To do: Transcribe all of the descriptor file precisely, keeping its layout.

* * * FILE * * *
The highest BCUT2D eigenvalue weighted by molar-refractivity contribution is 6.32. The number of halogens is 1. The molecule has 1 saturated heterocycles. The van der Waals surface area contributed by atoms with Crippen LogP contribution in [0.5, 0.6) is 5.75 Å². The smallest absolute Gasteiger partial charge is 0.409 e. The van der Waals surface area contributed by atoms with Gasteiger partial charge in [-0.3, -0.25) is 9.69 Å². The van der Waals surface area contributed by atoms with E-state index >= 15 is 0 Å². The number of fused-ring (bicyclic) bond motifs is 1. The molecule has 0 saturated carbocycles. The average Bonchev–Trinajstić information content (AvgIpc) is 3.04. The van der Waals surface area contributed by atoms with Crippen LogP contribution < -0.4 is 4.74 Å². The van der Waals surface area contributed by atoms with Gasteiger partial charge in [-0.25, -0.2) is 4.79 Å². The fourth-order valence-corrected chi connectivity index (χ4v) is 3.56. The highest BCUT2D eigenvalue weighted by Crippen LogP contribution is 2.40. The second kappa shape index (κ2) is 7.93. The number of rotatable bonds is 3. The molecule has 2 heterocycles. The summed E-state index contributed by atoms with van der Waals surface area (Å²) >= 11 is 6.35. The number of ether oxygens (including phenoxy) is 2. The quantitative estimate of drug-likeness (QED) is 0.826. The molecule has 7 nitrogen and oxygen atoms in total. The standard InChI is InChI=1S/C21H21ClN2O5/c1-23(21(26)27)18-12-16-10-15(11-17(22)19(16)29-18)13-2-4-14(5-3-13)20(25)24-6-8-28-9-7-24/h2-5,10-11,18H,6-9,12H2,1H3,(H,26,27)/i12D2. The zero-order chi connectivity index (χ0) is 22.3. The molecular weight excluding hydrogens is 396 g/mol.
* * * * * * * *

The highest BCUT2D eigenvalue weighted by molar-refractivity contribution is 6.32. The number of halogens is 1. The molecule has 1 saturated heterocycles. The van der Waals surface area contributed by atoms with Crippen LogP contribution in [0.5, 0.6) is 5.75 Å². The smallest absolute Gasteiger partial charge is 0.409 e. The van der Waals surface area contributed by atoms with Gasteiger partial charge in [-0.3, -0.25) is 9.69 Å². The van der Waals surface area contributed by atoms with E-state index >= 15 is 0 Å². The number of fused-ring (bicyclic) bond motifs is 1. The molecule has 0 saturated carbocycles. The average Bonchev–Trinajstić information content (AvgIpc) is 3.04. The van der Waals surface area contributed by atoms with Crippen LogP contribution < -0.4 is 4.74 Å². The van der Waals surface area contributed by atoms with Gasteiger partial charge in [-0.25, -0.2) is 4.79 Å². The fourth-order valence-corrected chi connectivity index (χ4v) is 3.56. The highest BCUT2D eigenvalue weighted by Crippen LogP contribution is 2.40. The second kappa shape index (κ2) is 7.93. The number of rotatable bonds is 3. The molecule has 2 heterocycles. The summed E-state index contributed by atoms with van der Waals surface area (Å²) >= 11 is 6.35. The number of ether oxygens (including phenoxy) is 2. The quantitative estimate of drug-likeness (QED) is 0.826. The molecule has 7 nitrogen and oxygen atoms in total. The standard InChI is InChI=1S/C21H21ClN2O5/c1-23(21(26)27)18-12-16-10-15(11-17(22)19(16)29-18)13-2-4-14(5-3-13)20(25)24-6-8-28-9-7-24/h2-5,10-11,18H,6-9,12H2,1H3,(H,26,27)/i12D2. The zero-order chi connectivity index (χ0) is 22.3. The molecular weight excluding hydrogens is 396 g/mol.